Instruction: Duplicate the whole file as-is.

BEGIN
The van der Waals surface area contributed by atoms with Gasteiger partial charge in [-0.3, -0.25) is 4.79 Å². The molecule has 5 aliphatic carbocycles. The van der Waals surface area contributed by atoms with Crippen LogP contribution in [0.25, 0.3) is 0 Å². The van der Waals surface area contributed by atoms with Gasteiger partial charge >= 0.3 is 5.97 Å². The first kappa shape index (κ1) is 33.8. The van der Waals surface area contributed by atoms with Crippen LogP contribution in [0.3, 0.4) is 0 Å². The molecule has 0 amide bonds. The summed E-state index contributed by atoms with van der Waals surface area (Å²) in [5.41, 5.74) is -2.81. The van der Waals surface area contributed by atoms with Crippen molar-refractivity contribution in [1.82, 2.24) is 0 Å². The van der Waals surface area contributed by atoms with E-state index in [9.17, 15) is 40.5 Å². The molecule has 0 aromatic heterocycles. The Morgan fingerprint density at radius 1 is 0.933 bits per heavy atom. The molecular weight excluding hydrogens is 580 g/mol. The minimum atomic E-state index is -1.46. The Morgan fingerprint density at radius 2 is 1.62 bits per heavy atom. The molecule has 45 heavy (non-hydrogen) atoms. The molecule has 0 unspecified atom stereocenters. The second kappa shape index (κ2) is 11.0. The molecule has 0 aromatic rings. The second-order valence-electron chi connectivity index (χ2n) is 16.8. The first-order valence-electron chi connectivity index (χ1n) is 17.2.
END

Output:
The van der Waals surface area contributed by atoms with Gasteiger partial charge in [-0.3, -0.25) is 4.79 Å². The molecule has 5 aliphatic carbocycles. The van der Waals surface area contributed by atoms with Crippen LogP contribution in [0.25, 0.3) is 0 Å². The van der Waals surface area contributed by atoms with Gasteiger partial charge >= 0.3 is 5.97 Å². The first kappa shape index (κ1) is 33.8. The van der Waals surface area contributed by atoms with Crippen LogP contribution in [0.3, 0.4) is 0 Å². The molecule has 0 amide bonds. The summed E-state index contributed by atoms with van der Waals surface area (Å²) in [5.41, 5.74) is -2.81. The van der Waals surface area contributed by atoms with Crippen molar-refractivity contribution in [1.82, 2.24) is 0 Å². The van der Waals surface area contributed by atoms with E-state index in [9.17, 15) is 40.5 Å². The molecule has 0 aromatic heterocycles. The Morgan fingerprint density at radius 1 is 0.933 bits per heavy atom. The molecular weight excluding hydrogens is 580 g/mol. The minimum atomic E-state index is -1.46. The Morgan fingerprint density at radius 2 is 1.62 bits per heavy atom. The molecule has 45 heavy (non-hydrogen) atoms. The molecule has 0 unspecified atom stereocenters. The second kappa shape index (κ2) is 11.0. The molecule has 0 aromatic rings. The second-order valence-electron chi connectivity index (χ2n) is 16.8. The first-order valence-electron chi connectivity index (χ1n) is 17.2.